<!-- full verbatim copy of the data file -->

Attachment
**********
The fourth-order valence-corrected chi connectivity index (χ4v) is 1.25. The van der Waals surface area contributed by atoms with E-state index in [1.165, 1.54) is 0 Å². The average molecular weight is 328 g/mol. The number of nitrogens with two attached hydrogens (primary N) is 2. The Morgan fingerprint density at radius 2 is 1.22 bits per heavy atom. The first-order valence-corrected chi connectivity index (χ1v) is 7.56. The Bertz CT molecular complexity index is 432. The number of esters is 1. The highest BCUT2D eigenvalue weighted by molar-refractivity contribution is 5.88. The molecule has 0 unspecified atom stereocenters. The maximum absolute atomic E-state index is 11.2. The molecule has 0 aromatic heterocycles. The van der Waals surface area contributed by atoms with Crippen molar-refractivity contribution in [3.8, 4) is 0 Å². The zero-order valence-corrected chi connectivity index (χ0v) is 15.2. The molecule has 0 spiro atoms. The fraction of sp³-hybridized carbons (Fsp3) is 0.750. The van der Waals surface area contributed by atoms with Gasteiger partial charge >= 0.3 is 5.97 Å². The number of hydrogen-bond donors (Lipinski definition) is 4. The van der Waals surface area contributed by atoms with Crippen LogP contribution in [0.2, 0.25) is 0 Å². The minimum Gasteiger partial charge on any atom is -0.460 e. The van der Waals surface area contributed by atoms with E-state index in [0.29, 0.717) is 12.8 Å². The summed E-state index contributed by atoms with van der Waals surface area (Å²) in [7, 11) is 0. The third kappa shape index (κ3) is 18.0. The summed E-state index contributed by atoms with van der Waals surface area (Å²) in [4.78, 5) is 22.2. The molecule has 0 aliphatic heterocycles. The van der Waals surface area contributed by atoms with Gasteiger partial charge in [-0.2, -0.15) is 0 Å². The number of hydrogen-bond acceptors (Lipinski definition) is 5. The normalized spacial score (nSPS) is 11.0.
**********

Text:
The fourth-order valence-corrected chi connectivity index (χ4v) is 1.25. The van der Waals surface area contributed by atoms with E-state index in [1.165, 1.54) is 0 Å². The average molecular weight is 328 g/mol. The number of nitrogens with two attached hydrogens (primary N) is 2. The Morgan fingerprint density at radius 2 is 1.22 bits per heavy atom. The first-order valence-corrected chi connectivity index (χ1v) is 7.56. The Bertz CT molecular complexity index is 432. The number of esters is 1. The highest BCUT2D eigenvalue weighted by molar-refractivity contribution is 5.88. The molecule has 0 unspecified atom stereocenters. The maximum absolute atomic E-state index is 11.2. The molecule has 0 aromatic heterocycles. The van der Waals surface area contributed by atoms with Crippen molar-refractivity contribution in [3.8, 4) is 0 Å². The zero-order valence-corrected chi connectivity index (χ0v) is 15.2. The molecule has 0 spiro atoms. The fraction of sp³-hybridized carbons (Fsp3) is 0.750. The van der Waals surface area contributed by atoms with Gasteiger partial charge >= 0.3 is 5.97 Å². The number of hydrogen-bond donors (Lipinski definition) is 4. The van der Waals surface area contributed by atoms with Crippen LogP contribution in [0.2, 0.25) is 0 Å². The minimum Gasteiger partial charge on any atom is -0.460 e. The van der Waals surface area contributed by atoms with E-state index in [0.29, 0.717) is 12.8 Å². The summed E-state index contributed by atoms with van der Waals surface area (Å²) in [7, 11) is 0. The third kappa shape index (κ3) is 18.0. The summed E-state index contributed by atoms with van der Waals surface area (Å²) in [4.78, 5) is 22.2. The molecule has 0 aliphatic heterocycles. The van der Waals surface area contributed by atoms with Gasteiger partial charge in [-0.2, -0.15) is 0 Å². The number of hydrogen-bond acceptors (Lipinski definition) is 5. The normalized spacial score (nSPS) is 11.0.